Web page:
BUT there’s more. I wanted to be just like the other mums. I wanted to kiss him goodbye, go off and have a (rare!) cup of coffee in a cafe. I wanted to come back and see his excitement about his big day of independence, hear all about everything he’s done without mum, look at the pictures he’s drawn and check in his lunchbox to see what he ate. But now, instead, I’ll be there. The whole time.

So we’ll both be missing out on something special.

There’s someone else who’s missing out – and that is the would be assistant to BC. They’re missing the chance to get to know a gorgeous boy and having a lot of fun with him.

I am sure it will still be just as special when an assistant is found in the next few weeks (fingers crossed!!!) but it’s a bit of a setback that it’s notworking out that way from the very beginning.

Ever the optimist, I am always able to see a positive – and that is I will be able to see first hand how accessible the room is and how integrated the program is. I can give the teacher and classroom assistant a few tips on managine BC’s walker and show them how he usually gets things done. All this will be very beneficial and in the long term, I am sure will be good for everyone.

So….coffee’s cancelled and I’ll be digging out an old shirt which will undoubtably be covered in paint by the end of the day! Anyone else want to join me for the hokey pokey? ;-).

Books we are loving.

1 Feb

It’s been a while since I have posted about what we’ve been reading.

It’s certainly NOT because we haven’t been reading!

We read all the time. We meaning BC and I. Bean has been a little slower on the uptake and I was getting worried that he might not share his big brother’s love of books, but over the past few months, he’s started bringing me books to read and pestering me to join in when I am reading books to his brother. I am glad I didn’t push the issue with him and he’s come to love books on his own.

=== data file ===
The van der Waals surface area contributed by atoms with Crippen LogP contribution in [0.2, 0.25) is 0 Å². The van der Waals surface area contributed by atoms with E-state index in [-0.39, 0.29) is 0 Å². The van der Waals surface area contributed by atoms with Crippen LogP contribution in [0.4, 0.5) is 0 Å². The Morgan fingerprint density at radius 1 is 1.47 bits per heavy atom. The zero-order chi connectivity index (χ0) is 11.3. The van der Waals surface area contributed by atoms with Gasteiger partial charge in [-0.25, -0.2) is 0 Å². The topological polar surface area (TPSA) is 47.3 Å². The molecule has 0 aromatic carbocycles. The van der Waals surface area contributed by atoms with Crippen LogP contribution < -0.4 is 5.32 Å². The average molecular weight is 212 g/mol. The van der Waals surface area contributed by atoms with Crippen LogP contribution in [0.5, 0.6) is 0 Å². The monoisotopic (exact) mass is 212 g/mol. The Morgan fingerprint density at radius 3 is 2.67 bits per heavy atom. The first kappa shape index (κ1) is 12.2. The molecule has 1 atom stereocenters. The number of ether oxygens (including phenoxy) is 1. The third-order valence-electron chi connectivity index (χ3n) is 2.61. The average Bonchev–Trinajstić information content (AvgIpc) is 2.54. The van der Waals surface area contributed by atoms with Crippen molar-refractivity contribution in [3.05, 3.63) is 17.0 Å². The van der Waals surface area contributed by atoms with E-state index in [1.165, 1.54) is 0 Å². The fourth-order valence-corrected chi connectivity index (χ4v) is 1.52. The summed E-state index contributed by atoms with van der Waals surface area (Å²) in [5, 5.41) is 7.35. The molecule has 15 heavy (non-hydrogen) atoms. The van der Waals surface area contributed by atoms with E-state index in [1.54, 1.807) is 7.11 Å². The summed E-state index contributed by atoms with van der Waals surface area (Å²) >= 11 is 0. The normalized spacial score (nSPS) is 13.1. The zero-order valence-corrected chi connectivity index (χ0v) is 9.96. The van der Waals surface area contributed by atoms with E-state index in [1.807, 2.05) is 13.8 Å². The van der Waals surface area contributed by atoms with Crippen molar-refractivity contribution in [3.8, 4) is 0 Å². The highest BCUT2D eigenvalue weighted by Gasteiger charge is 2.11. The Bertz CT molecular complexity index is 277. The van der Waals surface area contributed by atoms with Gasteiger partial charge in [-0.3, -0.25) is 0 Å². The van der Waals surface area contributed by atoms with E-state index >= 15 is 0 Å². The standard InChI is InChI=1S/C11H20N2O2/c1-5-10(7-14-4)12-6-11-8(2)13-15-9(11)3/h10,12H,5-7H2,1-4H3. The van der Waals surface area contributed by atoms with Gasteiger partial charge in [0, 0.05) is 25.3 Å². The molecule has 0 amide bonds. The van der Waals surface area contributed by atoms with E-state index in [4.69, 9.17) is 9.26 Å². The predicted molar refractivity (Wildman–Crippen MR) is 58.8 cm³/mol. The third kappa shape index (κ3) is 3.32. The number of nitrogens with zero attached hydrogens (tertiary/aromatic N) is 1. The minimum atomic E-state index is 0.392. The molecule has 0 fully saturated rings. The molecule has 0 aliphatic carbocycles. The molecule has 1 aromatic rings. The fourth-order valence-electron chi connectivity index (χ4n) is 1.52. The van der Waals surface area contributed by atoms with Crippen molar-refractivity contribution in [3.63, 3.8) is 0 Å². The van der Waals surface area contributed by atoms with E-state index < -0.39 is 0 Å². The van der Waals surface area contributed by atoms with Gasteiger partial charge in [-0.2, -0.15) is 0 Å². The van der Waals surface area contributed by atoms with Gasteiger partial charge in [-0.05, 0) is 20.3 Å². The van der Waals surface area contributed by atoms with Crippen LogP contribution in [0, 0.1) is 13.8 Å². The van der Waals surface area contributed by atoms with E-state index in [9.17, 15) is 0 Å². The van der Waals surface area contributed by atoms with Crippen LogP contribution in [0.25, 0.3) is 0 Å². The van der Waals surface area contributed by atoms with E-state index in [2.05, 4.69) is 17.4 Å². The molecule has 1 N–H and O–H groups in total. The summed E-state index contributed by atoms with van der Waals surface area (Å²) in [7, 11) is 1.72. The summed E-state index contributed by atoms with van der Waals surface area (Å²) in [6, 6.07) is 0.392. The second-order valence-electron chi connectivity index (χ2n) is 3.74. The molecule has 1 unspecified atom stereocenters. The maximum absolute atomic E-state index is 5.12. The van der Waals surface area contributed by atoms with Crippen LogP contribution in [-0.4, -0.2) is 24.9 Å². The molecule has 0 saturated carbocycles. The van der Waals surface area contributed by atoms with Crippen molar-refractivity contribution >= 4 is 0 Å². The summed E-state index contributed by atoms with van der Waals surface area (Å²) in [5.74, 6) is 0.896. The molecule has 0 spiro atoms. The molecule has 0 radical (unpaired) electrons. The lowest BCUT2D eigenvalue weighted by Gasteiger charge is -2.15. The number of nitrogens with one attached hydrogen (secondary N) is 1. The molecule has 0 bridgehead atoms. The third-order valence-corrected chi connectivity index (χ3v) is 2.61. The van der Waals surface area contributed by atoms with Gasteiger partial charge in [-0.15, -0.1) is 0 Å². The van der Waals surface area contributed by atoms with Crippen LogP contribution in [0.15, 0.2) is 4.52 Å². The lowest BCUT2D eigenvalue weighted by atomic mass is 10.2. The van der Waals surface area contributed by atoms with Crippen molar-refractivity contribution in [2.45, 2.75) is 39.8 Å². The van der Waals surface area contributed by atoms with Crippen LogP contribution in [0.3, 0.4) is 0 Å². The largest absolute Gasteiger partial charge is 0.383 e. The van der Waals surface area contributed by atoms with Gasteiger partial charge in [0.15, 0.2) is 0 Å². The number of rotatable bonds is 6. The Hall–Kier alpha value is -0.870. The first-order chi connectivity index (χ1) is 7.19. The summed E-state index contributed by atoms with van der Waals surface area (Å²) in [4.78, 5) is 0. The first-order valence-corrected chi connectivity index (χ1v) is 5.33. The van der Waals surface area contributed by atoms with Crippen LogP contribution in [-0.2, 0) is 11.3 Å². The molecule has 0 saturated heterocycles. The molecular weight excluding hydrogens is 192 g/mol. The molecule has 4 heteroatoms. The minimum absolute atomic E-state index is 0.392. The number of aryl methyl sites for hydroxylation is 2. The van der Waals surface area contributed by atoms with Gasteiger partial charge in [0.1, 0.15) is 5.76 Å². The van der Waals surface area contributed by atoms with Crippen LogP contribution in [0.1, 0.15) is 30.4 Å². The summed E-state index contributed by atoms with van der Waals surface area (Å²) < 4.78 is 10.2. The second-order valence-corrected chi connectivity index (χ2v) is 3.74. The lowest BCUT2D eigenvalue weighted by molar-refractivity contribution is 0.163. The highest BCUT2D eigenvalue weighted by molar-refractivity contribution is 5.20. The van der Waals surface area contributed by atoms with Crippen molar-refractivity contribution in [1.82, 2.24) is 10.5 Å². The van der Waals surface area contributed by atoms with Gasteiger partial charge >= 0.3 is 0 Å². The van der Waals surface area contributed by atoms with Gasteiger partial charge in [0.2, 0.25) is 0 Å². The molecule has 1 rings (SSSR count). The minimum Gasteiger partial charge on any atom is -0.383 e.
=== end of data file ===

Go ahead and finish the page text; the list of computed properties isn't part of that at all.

So here’s what we’ve been reading:

BC has fallen head over heels in love with the Charlie and Lola books. I love the pictures and the text (which is mostly dialogue) is particulary fun to read aloud. We’ve watched the TV show a few times, which is fun, but the books are way better. They are also a good transition from picture books as they have a little more writing on each page. His favourite is ‘But excuse me That is my book’. Gold Star to Lauren Child from us!

We’re also loving the adventures of Curious George. I know there’s a TV show of this too, but we’ve never seen it. The books have been around quite a while, but they are timeless, fun and cheeky – George always gives BC the giggles. His favourite (not surprisingly given his love of trains) is ‘Curious George Takes a Train’. Again, they are another good transition from picture book to story book because the text is just a little more dense.

Pamela Allen. Most of her books are great.  Little Bean loves them and BC has been been reading them since he was close to Bean’s age and still hasn’t tired of the stories. In particular, we like ‘Mr McGee and the Biting Flea’ and ‘Mr Mcgee and the Big Bag of Bread‘.

Dr Suess. How can he not be??? In particular, we love ‘Green Eggs and Ham’ and “Horton Hatches The Egg”.

And another timeless classic that I remember reading as a child has become faves around here – ‘Rosies Walk’ by Pat Hutchins. We’re also loving ‘The Wind Blew” by her as well.

Two cute books that have caught both BC and Bean’s attention lately are ‘Don’t Let the Pigeon Drive the Bus’ and ‘Don’t Let the Pigeon stay up late’.

Bob Graham. His stories are so sweet. In particular, we love ‘Max’ – the child of superheroes who takes a long time to learn to fly.

BC’s FAVOURITE books when he was very little, have recently become faves of the Little Bean too – they are two books by the wonderful Rob Campbell.  We love ‘Oh Dear’ and ‘Dear Zoo’. They truly are the most perfect lift the flap books,  ever.

And me? I have been reading LOTS lately. I recently read, and loved, Oryx and Crake by the wonderful Margaret Atwood and I am currently reading ‘The Chant of Jimmy Blacksmith’ an Australian classic. Sitting on the shelf, waiting for me to read next is Kiran Desai, ‘The Inheritance of Loss’.

OK, that’s enough from our library for now! Oh and ALL of us are always open to new suggestions!!